The Generic Pharmaceutical Association (GPhA), the US generic pharmaceutical industry's main trade group, has released a whitepaper calling the US Food and Drug Administration's (FDA) proposed rule to overhaul generic drug labeling safety updates seriously flawed.
Generic drugs are those submitted to the agency through an abbreviated new drug approval (ANDA) application and approved under the 505(j) pathway of the Federal Food, Drug and Cosmetic Act (FD&C Act).
Once an existing drug's marketing and patent exclusivity has expired, generic drug manufacturers can file an ANDA with FDA to approve their drug based on safety and efficacy data from the original drug their application references, also known as the reference-listed drug (RLD). Instead of conducting new trials, they are required to submit data, such as bioequivalence data, showing that their drugs are for all intents and purposes identical to the RLD.
If approved by FDA, the drugs are required to contain the exact same labeling with respect to the claim for which they obtained approval. For example, if the RLD contains a warning that the drug could cause a heart attack, the generic drug would be required to list that side effect as well.
However, this labeling paradigm does not work both ways. Under present statutes and regulations, if a generic drug manufacturer is made aware of a risk that is not present on the RLD, they are not able to unilaterally update the label on their drug. Instead, they must ask the owner of the RLD (if they even still exist, which is not always the case) to do so on a voluntary basis, or can petition FDA to update the label. While the Supreme Court has ruled in two cases that this restriction shields generic companies from legal liabilities, public health advocates and FDA have expressed their concern that this asymmetry in labeling authority could harm patients.
As a result, FDA recently proposed granting generic drug manufacturers the authority to update their safety labeling on a unilateral basis using a changes being effected 0-day (CBE-0) application. The application essentially allows a company to immediately make changes to a label while FDA reviews it for appropriateness.
FDA's proposed regulation would leave a temporary discrepancy between the labeling of the RLD and its generic competitor(s), but said changes would eventually be harmonized for both the RLD and the generic(s).
The reaction to FDA's proposed rule has been almost universally negative. Industry analysts have panned it as being statutorily suspect, if not outright illegal. Dozens of US congressmen and senators have said the rule violates both the spirit and the letter of the 1984 Hatch-Waxman Act.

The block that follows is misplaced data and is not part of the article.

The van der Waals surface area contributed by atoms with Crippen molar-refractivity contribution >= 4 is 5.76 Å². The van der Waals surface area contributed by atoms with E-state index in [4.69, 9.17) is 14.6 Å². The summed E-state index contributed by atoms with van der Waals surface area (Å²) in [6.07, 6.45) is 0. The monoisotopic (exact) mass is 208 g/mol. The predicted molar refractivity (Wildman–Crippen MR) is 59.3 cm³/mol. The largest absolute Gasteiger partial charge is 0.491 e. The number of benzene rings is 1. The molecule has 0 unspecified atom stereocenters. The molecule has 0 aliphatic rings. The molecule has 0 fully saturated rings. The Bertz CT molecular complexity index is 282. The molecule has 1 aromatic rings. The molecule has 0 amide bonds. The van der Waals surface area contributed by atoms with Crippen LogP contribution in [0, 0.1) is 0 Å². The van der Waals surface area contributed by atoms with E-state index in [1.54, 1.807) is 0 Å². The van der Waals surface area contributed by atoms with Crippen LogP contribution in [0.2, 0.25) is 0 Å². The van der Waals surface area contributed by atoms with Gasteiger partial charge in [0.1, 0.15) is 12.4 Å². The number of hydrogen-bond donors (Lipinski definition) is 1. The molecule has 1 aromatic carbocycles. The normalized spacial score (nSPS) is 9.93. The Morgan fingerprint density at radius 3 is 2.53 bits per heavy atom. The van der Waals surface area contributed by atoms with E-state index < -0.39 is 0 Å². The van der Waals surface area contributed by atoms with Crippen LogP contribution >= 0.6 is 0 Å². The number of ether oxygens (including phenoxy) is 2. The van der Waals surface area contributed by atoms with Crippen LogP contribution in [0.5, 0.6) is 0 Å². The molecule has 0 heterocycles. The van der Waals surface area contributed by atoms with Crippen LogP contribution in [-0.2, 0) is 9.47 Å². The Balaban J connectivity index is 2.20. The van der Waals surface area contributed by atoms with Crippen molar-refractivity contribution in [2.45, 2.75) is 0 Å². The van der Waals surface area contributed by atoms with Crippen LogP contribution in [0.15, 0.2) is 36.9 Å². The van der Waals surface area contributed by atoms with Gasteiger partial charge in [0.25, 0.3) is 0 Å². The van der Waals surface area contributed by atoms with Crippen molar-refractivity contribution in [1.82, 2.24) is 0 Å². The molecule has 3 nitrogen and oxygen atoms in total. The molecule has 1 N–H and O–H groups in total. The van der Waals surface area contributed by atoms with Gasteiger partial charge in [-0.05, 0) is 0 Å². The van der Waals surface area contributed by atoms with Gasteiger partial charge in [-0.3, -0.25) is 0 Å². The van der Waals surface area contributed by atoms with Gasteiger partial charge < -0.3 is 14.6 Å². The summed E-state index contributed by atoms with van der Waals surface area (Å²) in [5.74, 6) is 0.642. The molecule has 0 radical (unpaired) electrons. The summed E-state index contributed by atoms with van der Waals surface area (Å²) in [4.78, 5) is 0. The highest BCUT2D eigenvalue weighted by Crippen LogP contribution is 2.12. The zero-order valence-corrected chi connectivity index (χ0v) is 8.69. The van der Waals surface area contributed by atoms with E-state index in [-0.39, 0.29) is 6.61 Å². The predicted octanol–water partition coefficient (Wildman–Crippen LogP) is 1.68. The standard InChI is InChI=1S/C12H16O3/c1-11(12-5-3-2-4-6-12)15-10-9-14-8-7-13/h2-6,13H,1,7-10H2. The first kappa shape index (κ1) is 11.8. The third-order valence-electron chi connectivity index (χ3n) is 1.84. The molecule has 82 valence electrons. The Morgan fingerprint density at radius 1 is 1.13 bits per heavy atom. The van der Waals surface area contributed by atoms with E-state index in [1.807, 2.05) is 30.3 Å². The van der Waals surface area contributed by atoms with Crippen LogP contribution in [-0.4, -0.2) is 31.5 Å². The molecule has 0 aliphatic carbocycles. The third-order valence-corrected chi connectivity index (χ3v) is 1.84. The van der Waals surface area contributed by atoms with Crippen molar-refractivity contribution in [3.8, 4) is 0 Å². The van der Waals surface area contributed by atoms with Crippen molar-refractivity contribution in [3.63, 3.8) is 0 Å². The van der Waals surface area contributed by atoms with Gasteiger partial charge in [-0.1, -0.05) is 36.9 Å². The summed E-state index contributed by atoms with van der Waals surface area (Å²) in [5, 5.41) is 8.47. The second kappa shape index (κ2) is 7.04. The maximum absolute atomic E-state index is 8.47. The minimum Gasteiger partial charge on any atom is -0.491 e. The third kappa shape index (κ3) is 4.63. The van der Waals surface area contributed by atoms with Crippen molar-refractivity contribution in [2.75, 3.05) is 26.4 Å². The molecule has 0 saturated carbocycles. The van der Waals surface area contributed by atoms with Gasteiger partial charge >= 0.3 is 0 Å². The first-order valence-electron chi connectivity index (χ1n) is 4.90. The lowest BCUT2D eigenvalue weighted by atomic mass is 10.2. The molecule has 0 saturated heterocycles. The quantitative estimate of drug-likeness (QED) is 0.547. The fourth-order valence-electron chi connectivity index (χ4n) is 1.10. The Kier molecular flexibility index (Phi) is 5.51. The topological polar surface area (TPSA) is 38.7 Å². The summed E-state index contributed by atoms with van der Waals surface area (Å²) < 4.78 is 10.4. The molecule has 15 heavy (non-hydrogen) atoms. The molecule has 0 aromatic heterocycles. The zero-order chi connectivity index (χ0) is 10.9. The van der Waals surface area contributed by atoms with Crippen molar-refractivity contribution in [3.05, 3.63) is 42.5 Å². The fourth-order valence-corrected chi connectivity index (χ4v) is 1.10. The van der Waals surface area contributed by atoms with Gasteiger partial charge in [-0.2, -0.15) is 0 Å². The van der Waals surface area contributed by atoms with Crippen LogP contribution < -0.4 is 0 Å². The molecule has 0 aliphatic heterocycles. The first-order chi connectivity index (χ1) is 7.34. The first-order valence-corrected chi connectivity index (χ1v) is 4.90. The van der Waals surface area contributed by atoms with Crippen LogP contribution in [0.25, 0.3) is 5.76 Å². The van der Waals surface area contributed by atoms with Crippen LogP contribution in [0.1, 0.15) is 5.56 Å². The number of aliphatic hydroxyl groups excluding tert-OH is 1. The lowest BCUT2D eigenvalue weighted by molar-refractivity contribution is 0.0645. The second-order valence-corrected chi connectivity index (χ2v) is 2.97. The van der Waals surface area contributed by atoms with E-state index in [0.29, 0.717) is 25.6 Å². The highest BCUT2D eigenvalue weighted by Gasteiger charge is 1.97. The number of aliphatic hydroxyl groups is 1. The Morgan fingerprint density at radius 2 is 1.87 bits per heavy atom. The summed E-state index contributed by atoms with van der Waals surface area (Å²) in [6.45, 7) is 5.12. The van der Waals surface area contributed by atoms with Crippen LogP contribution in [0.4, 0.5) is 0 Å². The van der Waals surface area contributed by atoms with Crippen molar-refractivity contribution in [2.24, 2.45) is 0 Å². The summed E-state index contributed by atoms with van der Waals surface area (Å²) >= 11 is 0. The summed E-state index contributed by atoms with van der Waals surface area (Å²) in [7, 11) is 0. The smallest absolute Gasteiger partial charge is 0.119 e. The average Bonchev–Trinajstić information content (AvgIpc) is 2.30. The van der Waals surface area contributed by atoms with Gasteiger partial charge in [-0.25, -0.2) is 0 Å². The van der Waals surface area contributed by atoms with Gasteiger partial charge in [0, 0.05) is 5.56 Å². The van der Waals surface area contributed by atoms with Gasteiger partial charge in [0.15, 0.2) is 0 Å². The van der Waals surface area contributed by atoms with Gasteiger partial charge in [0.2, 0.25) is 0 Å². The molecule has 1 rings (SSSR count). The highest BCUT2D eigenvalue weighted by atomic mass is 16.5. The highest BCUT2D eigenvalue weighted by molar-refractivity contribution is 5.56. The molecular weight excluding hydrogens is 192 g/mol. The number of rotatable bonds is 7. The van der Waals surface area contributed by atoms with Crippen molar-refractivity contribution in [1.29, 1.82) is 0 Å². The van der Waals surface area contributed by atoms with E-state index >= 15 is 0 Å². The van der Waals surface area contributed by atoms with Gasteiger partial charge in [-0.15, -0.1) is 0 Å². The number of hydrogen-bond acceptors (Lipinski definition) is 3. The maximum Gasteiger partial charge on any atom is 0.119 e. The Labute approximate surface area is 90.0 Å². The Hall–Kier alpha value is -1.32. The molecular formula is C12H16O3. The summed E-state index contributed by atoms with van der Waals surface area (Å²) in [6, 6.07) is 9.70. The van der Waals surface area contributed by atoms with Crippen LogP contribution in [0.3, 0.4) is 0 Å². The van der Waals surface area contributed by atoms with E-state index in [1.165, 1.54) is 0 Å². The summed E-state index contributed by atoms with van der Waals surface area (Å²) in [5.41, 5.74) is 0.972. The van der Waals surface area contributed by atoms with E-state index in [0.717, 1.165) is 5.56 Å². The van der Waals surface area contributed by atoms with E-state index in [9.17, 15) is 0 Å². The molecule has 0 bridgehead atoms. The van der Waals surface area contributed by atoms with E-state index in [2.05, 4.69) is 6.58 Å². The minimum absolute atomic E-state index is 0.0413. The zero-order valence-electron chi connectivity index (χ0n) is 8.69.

Even branded pharmaceutical companies have raised concerns, noting that needing to decide which safety issues raised by generic companies are worthy of inclusion on the RLD label opens them up to legal liabilities.
As we wrote earlier in January 2014: "Given near-unanimous pushback from industry and now a block of influential legislators, FDA's generic drug labeling rule is either dead in the water or headed toward a rocky rollout and likely legal challenges."
And with today's release of GPhA's whitepaper, FDA now has another opponent to deal with: The generic drug industry.
GPhA's paper largely mirror complaints made previously by other entities, mainly that the regulation is not in keeping with the Hatch Waxman Act.
"The Proposed Rule would permit ANDA applicants to make CBE-0 changes to labeling and issue 'Dear Health Care Provider' letters immediately upon submission of a CBE-0 - something the Supreme Court already stated the statute does not allow," the group wrote. "The FD&C Act requires labeling to be the same as the RLD, and the preamble to FDA's regulations implementing the Hatch-Waxman Amendments correctly explained that consistency between labeling of the RLD and ANDA not only is required by the statute, but also is essential to avoid confusion in the marketplace."
The group's comments to FDA continue on to state that the proposed rule, as written, "raises significant concerns for the generic drug industry, the country's healthcare system, and the nation's citizens" by jeopardizing the availability of low-cost generic medicines. The changes, they argued, would drive some generic companies out of business by increasing their legal liabilities, causing drug shortages and healthcare prices to increase. In the future, some drugs might never have a generic competitor, GPhA predicted.
The organization also said it took offense to FDA's assumption that a recent court decision, Pliva vs. Mensing, "altered"-i.e. reduced-incentives for generic drug manufacturers to conduct postmarketing surveillance.
GPhA noted that generic drug companies are still statutorily required to conduct said surveillance, and that even absent regulatory obligations, generic drug companies exist in part due to a desire to "prove clear and meaningful information about their products to patients and healthcare providers."
The proposed rule remains open to comments through 13 March 2014.